Despite the commerce, the birth of Christ and the surrounding narrative is still very much at the heart of Christmas. The beautiful music of a carol service, the lessons, a nativity scene or re-enactment. People who wouldn’t normally want to come to your events.
Helping people to connect is always a challenge. For certain put up posters, drop leaflets through doors, put up a banner outside if you can and ensure the key dates are in the local paper. However this is 2016 and digital needs as much attention – many people will just go online as their first instinct.
Add Christmas to your Menu
Make it as simple as possible to find all the information someone might need on one page. If you have the space in the menu bar call it Christmas 2016 (or at least in the page) as you’ll be amazed how many church websites are out of date and display last year’s information.
Include all the things a guest needs to know
- Dates and Times (make it easy, eg. Sunday December 18th at 3pm)
- Mince Pies, Mulled Wine, Tea, Coffee & Biscuits (don’t under-estimate how important these are)
- Start and End Times (perhaps saying ‘people normally arrive from 10am for our 10:30am service)
- What to wear? (many people haven’t been to church in a while, they don’t know how formal/informal you are)
- Anything else to know, eg. ‘the Carol Service on Friday is very popular, please arrive early’ ‘there is a parking lot behind the church’
Highlight anything that is perhaps a bit special
- Christingle – real candles in oranges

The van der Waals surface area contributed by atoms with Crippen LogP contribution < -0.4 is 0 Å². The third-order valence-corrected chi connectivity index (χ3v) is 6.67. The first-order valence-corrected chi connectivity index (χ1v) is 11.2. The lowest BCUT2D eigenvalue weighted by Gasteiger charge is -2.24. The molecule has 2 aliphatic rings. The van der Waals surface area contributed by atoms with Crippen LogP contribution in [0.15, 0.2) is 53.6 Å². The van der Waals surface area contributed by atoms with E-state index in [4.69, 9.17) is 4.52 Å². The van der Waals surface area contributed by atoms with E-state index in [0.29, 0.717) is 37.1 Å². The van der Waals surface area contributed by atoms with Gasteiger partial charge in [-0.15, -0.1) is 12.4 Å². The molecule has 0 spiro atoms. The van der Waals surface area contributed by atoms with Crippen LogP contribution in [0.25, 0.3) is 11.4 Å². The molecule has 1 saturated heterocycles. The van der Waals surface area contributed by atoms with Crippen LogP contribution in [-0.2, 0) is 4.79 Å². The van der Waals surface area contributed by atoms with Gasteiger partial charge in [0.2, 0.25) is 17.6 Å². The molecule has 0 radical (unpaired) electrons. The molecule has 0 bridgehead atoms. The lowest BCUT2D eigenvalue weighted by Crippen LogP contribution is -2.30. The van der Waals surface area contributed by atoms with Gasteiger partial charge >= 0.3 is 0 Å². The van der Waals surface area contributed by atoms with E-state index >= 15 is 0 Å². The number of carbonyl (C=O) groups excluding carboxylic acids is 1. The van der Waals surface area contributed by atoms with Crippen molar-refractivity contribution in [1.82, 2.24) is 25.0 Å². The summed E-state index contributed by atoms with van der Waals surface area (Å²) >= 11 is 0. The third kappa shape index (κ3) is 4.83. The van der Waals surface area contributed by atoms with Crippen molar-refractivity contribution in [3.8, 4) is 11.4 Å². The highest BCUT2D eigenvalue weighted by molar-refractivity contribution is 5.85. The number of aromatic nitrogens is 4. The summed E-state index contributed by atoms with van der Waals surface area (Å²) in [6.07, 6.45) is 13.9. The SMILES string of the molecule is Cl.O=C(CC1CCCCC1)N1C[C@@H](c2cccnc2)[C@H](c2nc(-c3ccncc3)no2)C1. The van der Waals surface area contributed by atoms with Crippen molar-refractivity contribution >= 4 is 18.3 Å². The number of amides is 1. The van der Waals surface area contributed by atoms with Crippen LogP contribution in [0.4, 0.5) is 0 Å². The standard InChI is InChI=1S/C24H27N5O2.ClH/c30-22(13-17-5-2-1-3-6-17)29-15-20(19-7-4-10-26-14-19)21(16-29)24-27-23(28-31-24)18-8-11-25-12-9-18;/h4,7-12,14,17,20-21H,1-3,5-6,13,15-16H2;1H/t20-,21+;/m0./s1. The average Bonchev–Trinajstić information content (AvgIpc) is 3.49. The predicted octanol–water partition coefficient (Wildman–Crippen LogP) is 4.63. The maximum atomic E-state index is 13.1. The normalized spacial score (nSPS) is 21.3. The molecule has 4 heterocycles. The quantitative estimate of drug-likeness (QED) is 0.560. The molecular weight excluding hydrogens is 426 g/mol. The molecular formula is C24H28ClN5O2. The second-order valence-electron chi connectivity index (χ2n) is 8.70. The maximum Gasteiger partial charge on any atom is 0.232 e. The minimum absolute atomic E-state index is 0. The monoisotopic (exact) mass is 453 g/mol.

- Christmas Day is a family services where the children bring some of their presents
- Carol Service where you are welcome to join the descants
Be as relaxed and inviting as you already are, so focus on making it comforting. However don’t forget to allow a little excitement through. Just saying ‘Special Mass on 25th December 2016 at 9am’ is dry. Try adding ‘Celebrating the story of Christ’s birth in a child-friendly service.’
Set the scene with images from last year. From the vicar in a Santa hat to a beautiful Nativity; a choir or everyone in fancy dress. This helps to break down the barriers of knowing what someone will experience. That could include a photo of someone eating a mince pie while talking to other people, aka a normal situation where you can also see what people wear.
A couple nice images help to break down the barriers of uncertainty (what actually is going to happen in there?) and remove excuses to not go; while adding reasons to go – it looks like fun/ beautiful/ etc.
Homepage & Calendars
Having a menu item is helpful, but linking directly from your homepage with a nice graphic will make it even easier to find the right information. Front-and-centre ‘Christmas 2016′
Of course if you have an events calendar fill it out as early as you can and keep it up to date. These will have a strong chance of showing up in Google (and other search engines) as they are particularly topical/ up to date content.
Not all events need to be yours, eg. why not include the Christmas Bazaar at the local school, or something happening in your hall which is Christmas-related. This is another change to bring people through the doors and welcome them.
No need to be especially fancy here, but just make sure you put out the dates for the services as soon as possible, especially ones like the Carol Service.
If you can, add a photo to each and a tiny explanation, linking to your Christmas 2016 page on the site with more information. Maybe even invite people to add their own photos from last year?